Sweeping transformations aren't the only area where organizations need change agents. Here's how to find and nurture people who are eager to make incremental changes every day.
SDN: Your weapon for business agility
Software-defined networking (SDN) is beginning to be adopted in nearly every industry. Just a few years ago, SDN technologies for the data center were a science-fair project for the technically curious. Now SDN is a critically strategic business agility weapon that I believe must be deployed right away to remain competitive in today’s digital world.
The digitalization of business happened "overnight"
CIOs were reluctant to adopt SDN because they didn’t understand the value. The typical IT structure is largely comprised of years and years of additions, moves, and changes. The average age of the core technologies found in a data center network exceeds 10 years. And if you look at the reference topologies and configurations in use in the data center, not much has changed in over 20 years.
CIOs who presided over these vast yet dated infrastructures didn’t see the need for new solutions to the old problems that they had already solved over and over again. They simply didn’t see that the world around them had changed – but it had.
Turning IT around
Conventional wisdom held that networks must be purpose-built for individual applications to ensure adequate performance and that each application needs its own networking topology that must be deployed in a manner that does not conflict with or impact the performance of any of the others. That’s how IT worked for the last 20 years, and that’s why data centers are considered so fragile and new projects can take months to complete. The inevitable result is an IT organization that is mired in quicksand and unable to respond to changing business needs in a timely fashion. And today, those needs can change daily.
CIOs look to the clouds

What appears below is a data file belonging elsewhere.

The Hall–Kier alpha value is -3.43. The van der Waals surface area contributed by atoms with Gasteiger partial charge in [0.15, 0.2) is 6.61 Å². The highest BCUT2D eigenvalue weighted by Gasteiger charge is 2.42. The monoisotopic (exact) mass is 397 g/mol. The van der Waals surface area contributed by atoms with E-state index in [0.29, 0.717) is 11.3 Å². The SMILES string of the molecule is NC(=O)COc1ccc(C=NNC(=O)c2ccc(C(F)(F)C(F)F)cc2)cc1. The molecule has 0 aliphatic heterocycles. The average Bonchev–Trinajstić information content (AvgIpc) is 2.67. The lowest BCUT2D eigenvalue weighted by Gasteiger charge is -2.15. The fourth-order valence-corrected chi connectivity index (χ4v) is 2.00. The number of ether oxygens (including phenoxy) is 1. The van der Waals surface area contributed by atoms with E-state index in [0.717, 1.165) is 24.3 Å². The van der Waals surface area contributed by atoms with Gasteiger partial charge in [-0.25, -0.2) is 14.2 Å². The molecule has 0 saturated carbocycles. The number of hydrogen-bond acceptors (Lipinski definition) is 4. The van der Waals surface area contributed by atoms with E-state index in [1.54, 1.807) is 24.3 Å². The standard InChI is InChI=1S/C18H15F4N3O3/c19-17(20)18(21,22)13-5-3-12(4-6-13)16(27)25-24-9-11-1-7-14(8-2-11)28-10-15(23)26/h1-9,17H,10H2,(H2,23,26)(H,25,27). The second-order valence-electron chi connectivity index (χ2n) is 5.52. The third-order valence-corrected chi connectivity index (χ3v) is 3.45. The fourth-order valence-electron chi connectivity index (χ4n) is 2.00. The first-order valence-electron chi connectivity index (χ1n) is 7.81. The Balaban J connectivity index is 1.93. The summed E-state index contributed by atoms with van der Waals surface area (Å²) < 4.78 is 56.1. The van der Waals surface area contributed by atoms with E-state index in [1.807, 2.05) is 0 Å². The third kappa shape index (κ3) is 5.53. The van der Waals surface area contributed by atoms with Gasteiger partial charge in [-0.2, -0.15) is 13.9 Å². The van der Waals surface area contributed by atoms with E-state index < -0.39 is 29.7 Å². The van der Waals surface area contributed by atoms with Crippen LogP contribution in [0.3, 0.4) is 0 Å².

Every forward-looking organization is in the midst of IT transformation. They are looking for ways to deliver new IT delivered services for new business initiatives in projects that can be spun up in a matter of days. Public clouds had the luxury to tear up the traditional IT playbook and build extremely agile compute, storage, and networking. It was also a wake-up call for CIOs. The popularity of these public clouds proved there was a better way to deliver IT to meet fast-moving business, they simply had to find it.
Today, CIOs are looking to emulate the nimble capabilities offered by the public cloud providers by building their own agile data centers which requires all three of the key ingredients found in public clouds; virtualized computing, virtualized storage, and virtualized networking.
The CIO’s life ring: SDN
Enter the private cloud. IT organizations are applying the lessons learned from public cloud vendors to create pools of resources that can be allocated to support new applications with the push of a button. The agility of this approach is undeniable.
SDN is a critical part of this shift. More than just a low-cost method to achieve traditional network switching, SDN allows the provisioning of networking resources in a way that’s agile and cost-effective. SDN does away with the complex and fragile networks of yesterday, enables smarter configurations that are self-aware and automated, supports any number of applications and multi-tenancy through segmentation, enhances an organization’s security profile, and provides deep insight into the critically important flow of business information used in modern applications such as big data and VDI.
Getting in the game, today
What’s more, this is happening now. Major enterprise systems vendors have wholly embraced the software-defined switching marketplace and the savviest Fortune 1000 companies are already deploying SDN solutions to solve their digital transformation and business agility needs.
The days of the SDN science fair are over. It’s time for organizations to proactively leverage SDN on their way to becoming an agile resource that reacts instantly to the changing needs of the business.